Sunday, June 10, 2007

Also from CAIR Chicago


(CHICAGO, IL, 6/8/07) - The Chicago chapter of the Council on American-Islamic Relations (CAIR-Chicago) has filed a complaint with the Chicago Commission on Human Relations on behalf of a Muslim employee who allegedly suffered discrimination in the workplace.

The employee, who is of Indian heritage, says colleagues and a supervisor at Network Video Production in Chicago denigrated his faith and national origin through bigoted comments. He also alleges that his employer decreased his work assignments and delayed sending paychecks after he complained about one of those comments. According the Muslim worker, this alleged retaliation made it impossible for him to maintain a living wage, and he was therefore forced to resign.

Even after resigning from the company, the Muslim worker claims staff of his former employer harassed and intimidated him when they encountered each other at other work sites.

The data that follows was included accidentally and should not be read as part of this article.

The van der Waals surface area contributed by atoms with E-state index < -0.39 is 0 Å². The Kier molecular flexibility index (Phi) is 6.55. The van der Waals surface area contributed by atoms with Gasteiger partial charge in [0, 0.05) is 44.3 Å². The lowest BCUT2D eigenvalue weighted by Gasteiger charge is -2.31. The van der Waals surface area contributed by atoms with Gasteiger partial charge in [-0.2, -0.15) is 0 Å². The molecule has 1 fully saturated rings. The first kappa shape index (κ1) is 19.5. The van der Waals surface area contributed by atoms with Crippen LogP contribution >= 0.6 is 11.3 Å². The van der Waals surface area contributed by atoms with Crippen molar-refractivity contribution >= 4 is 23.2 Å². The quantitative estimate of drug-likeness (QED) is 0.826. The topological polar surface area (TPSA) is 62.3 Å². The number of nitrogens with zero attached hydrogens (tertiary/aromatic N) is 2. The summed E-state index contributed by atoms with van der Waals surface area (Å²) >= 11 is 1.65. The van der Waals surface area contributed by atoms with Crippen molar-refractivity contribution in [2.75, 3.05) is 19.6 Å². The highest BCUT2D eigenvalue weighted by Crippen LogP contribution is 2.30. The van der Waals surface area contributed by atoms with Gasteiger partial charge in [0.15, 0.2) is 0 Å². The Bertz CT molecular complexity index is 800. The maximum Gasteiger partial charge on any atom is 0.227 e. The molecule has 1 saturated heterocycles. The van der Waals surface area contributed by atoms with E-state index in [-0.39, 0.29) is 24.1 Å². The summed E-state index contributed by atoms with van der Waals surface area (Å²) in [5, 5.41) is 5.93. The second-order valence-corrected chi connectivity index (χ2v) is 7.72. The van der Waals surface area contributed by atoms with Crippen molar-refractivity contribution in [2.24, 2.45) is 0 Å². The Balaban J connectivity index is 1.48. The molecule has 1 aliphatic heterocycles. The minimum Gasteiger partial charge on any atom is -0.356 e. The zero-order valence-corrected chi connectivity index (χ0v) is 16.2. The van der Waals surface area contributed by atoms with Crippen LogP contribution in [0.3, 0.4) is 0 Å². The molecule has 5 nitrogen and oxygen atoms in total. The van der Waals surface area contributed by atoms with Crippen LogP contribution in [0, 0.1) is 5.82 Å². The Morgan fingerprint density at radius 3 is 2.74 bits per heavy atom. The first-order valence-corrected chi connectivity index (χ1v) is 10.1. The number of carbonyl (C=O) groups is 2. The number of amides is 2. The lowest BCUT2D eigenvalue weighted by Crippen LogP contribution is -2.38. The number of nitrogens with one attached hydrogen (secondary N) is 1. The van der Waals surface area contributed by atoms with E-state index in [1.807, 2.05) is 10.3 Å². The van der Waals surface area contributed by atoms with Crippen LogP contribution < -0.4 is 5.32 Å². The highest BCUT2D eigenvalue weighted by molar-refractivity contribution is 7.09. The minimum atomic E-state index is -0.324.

"Every American employee deserves a workplace free of religious or ethic discrimination," said CAIR-Chicago staff attorney Rima Kapitan. "Companies have a legal obligation to prevent a hostile work environment and to refrain from retaliating against workers who assert their rights."

Kapitan says CAIR offers a booklet, called "An Employer's Guide to Islamic Religious Practices," designed to prevent just such incidents.

CAIR, America's largest Islamic civil liberties group, has 33 offices and chapters nationwide and in Canada. Its mission is to promote justice, enhance the understanding of Islam, and empower American Muslims.

1 comment:

Mark said...

Network Video Production isn't a name, probably. I googled the words, then again in quotes and in quotes and with the word: Chicago, and they aren't on the 'net. Now that is possible, but I doubt it.